16 Aug 2011
Fewer MOCVD reactors will ship in 2011 than previously expected, but that should help with the current oversupply of LED chips.
The sharp downward pressure on prices of high-brightness LED chips should start to ease after manufacturers pushed out a number of planned installations of production equipment originally scheduled for 2011.
Ross Young from the analyst company IMS Research, who closely monitors shipments and sales of the metal-organic chemical vapor deposition (MOCVD) tools that are the key pieces of equipment determining production volumes, says that there has been a significant slowdown in tool adoption recently.
Young now expects 833 MOCVD reactors used in GaN device production to ship in 2011 – down nearly a quarter on his previous estimate. That has been prompted by slower demand growth from displays companies for LED backlighting applications, which has in turn caused a build up of inventory in the supply chain and depressed LED prices in general.
Recent results from the LED maker Cree, which is not a major supplier for backlighting but nevertheless has seen its profitability take a dive, and Rubicon, which is now seeing a sharp reduction in prices of the sapphire wafers that it sells to LED producers, have illustrated the challenges facing manufacturers.
“With growth slowing, margins shrinking, the oversupply worsening and credit in China tighter than expected, LED manufacturers have pushed out a significant number of installations in 2011, resulting in a surprisingly large MOCVD shipment downgrade,” reports Young.
The 833 figure still represents growth of 4% over the 2010 total, which marked the onset of the current boom cycle as MOCVD tool shipments quadrupled from the level seen in 2009. Next year, demand for the tools will be significantly lower, says Young, although the expected 569 shipments would still represent a strong year historically.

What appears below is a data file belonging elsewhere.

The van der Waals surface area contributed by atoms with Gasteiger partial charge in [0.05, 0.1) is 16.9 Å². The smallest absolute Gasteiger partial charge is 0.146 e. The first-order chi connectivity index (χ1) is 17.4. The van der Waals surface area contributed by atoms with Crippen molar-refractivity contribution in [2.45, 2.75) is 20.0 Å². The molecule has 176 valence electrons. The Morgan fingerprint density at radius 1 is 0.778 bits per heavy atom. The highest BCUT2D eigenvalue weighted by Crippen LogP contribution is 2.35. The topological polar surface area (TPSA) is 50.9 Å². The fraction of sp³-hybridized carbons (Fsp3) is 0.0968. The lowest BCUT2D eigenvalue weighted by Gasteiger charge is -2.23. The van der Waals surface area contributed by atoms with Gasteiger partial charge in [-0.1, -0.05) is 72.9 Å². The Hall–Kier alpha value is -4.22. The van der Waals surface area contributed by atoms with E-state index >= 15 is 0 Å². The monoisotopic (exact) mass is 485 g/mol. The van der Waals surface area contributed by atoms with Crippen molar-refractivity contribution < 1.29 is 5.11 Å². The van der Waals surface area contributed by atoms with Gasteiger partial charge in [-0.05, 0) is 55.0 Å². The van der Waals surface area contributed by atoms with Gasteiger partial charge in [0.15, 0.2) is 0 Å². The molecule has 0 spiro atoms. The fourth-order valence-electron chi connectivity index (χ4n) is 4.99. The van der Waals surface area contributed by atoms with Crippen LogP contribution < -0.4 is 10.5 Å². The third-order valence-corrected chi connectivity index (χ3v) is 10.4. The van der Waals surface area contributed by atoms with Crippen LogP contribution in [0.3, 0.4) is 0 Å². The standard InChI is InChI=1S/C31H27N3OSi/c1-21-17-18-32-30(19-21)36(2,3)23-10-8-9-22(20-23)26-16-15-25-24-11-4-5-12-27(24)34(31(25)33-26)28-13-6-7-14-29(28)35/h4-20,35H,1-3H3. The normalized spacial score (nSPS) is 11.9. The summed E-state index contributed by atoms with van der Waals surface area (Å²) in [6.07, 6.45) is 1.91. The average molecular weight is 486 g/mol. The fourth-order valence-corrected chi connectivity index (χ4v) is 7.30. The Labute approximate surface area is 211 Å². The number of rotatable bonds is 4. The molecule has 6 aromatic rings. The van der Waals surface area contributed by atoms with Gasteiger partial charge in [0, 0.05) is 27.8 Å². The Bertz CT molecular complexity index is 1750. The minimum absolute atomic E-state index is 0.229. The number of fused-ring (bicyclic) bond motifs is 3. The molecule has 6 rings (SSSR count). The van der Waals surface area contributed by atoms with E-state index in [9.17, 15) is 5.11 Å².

The slower rate of capacity growth should also help with the current oversupply and stabilize pricing, benefiting the profitability of LED manufacturers in the near term.
Demand for the tools is still being driven primarily by China, despite the tightening credit and changes to the way in which subsidies for MOCVD equipment are provided. Even so, Young predicts that new LED manufacturers in the country will receive more than 100 tools next year.
Partly because of the sharp reductions in LED selling prices witnessed in recent months, IMS had already reduced its market forecast for GaN-based LEDs this year. In June, it predicted that the market should be worth $8.7 billion this year, up only 4% from 2010.
But with prices expected to hold up better next year and lighting applications continuing to gain strong traction, the market for GaN emitters should grow 15% and top $10 billion. Young also forecasts that the market for packaged LEDs used in general lighting applications will grow by 35% to $2.3 billion.
While dozens of potential LED manufacturers have emerged in mainland China recently thanks to government subsidies on offer in the country, none of those companies currently ranks among the global leaders in LED technology. Aixtron, the leading supplier of MOCVD equipment, said recently that it now expected the subsidies to be channeled towards only a handful of companies, as China seeks to produce some leading players that will ultimately compete in the top tier of LED manufacturers.
But Young points out that there has been a knock-on effect from the subsidy program outside of mainland China: “The subsidies are helping Taiwan manufacturers who are establishing joint ventures in [mainland] China, boosting their cost competitiveness and allowing them to grow their capacity faster than they may have otherwise,” he told optics.org. “Taiwanese companies taking advantage of these subsidies include AOC, Epistar, Forepi, Genesis Photonics, Lextar, SemiLEDs, Tyntek, ULED and more.”
From the ranks of Chinese LED manufacturers, Young picks out San'an, Elec-Tech, HC Semitek and Shanghai Bluelight as potential leaders in that country, while PN Stone, GCL Opto and Lattice Semiconductor are also emerging as contenders. Lattice has been working on a novel approach to drive down LED cost by depositing GaN on silicon wafers – with the company’s significant purchases of MOCVD tools recently suggesting that it is bringing the technology close to full production.